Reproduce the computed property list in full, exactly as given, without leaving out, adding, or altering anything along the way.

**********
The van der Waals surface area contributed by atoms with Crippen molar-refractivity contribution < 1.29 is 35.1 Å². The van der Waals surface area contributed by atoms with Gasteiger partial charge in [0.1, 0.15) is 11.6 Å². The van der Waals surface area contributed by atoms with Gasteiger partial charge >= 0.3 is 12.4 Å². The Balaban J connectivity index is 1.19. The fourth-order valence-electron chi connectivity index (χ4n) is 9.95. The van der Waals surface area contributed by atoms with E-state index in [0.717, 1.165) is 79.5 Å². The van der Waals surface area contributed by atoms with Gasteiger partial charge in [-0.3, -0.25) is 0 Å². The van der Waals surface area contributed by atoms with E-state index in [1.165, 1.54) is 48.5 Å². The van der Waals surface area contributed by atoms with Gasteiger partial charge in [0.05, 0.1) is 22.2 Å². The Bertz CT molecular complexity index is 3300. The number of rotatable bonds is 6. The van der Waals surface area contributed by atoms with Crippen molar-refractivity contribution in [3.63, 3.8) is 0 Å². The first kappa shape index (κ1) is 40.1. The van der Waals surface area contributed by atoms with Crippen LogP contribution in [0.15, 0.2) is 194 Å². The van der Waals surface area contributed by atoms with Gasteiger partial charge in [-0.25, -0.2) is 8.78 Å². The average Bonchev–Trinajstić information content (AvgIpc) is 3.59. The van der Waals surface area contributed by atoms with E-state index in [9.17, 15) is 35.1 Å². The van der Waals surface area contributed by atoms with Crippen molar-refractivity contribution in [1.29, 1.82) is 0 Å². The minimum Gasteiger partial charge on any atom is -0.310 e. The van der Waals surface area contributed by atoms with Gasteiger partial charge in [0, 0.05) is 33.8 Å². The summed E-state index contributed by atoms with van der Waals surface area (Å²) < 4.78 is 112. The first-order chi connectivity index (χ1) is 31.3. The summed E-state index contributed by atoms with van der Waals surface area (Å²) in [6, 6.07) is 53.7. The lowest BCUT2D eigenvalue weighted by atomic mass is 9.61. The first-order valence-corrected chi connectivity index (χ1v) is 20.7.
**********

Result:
The van der Waals surface area contributed by atoms with Crippen molar-refractivity contribution < 1.29 is 35.1 Å². The van der Waals surface area contributed by atoms with Gasteiger partial charge in [0.1, 0.15) is 11.6 Å². The van der Waals surface area contributed by atoms with Gasteiger partial charge >= 0.3 is 12.4 Å². The Balaban J connectivity index is 1.19. The fourth-order valence-electron chi connectivity index (χ4n) is 9.95. The van der Waals surface area contributed by atoms with E-state index in [0.717, 1.165) is 79.5 Å². The van der Waals surface area contributed by atoms with Gasteiger partial charge in [-0.3, -0.25) is 0 Å². The van der Waals surface area contributed by atoms with E-state index in [1.165, 1.54) is 48.5 Å². The van der Waals surface area contributed by atoms with Gasteiger partial charge in [0.05, 0.1) is 22.2 Å². The Bertz CT molecular complexity index is 3300. The number of rotatable bonds is 6. The van der Waals surface area contributed by atoms with Crippen molar-refractivity contribution in [3.63, 3.8) is 0 Å². The first kappa shape index (κ1) is 40.1. The van der Waals surface area contributed by atoms with Crippen LogP contribution in [0.15, 0.2) is 194 Å². The van der Waals surface area contributed by atoms with Gasteiger partial charge in [-0.25, -0.2) is 8.78 Å². The average Bonchev–Trinajstić information content (AvgIpc) is 3.59. The van der Waals surface area contributed by atoms with E-state index in [9.17, 15) is 35.1 Å². The van der Waals surface area contributed by atoms with Crippen molar-refractivity contribution in [1.29, 1.82) is 0 Å². The minimum Gasteiger partial charge on any atom is -0.310 e. The van der Waals surface area contributed by atoms with Gasteiger partial charge in [0, 0.05) is 33.8 Å². The summed E-state index contributed by atoms with van der Waals surface area (Å²) < 4.78 is 112. The first-order chi connectivity index (χ1) is 31.3. The summed E-state index contributed by atoms with van der Waals surface area (Å²) in [6, 6.07) is 53.7. The lowest BCUT2D eigenvalue weighted by atomic mass is 9.61. The first-order valence-corrected chi connectivity index (χ1v) is 20.7.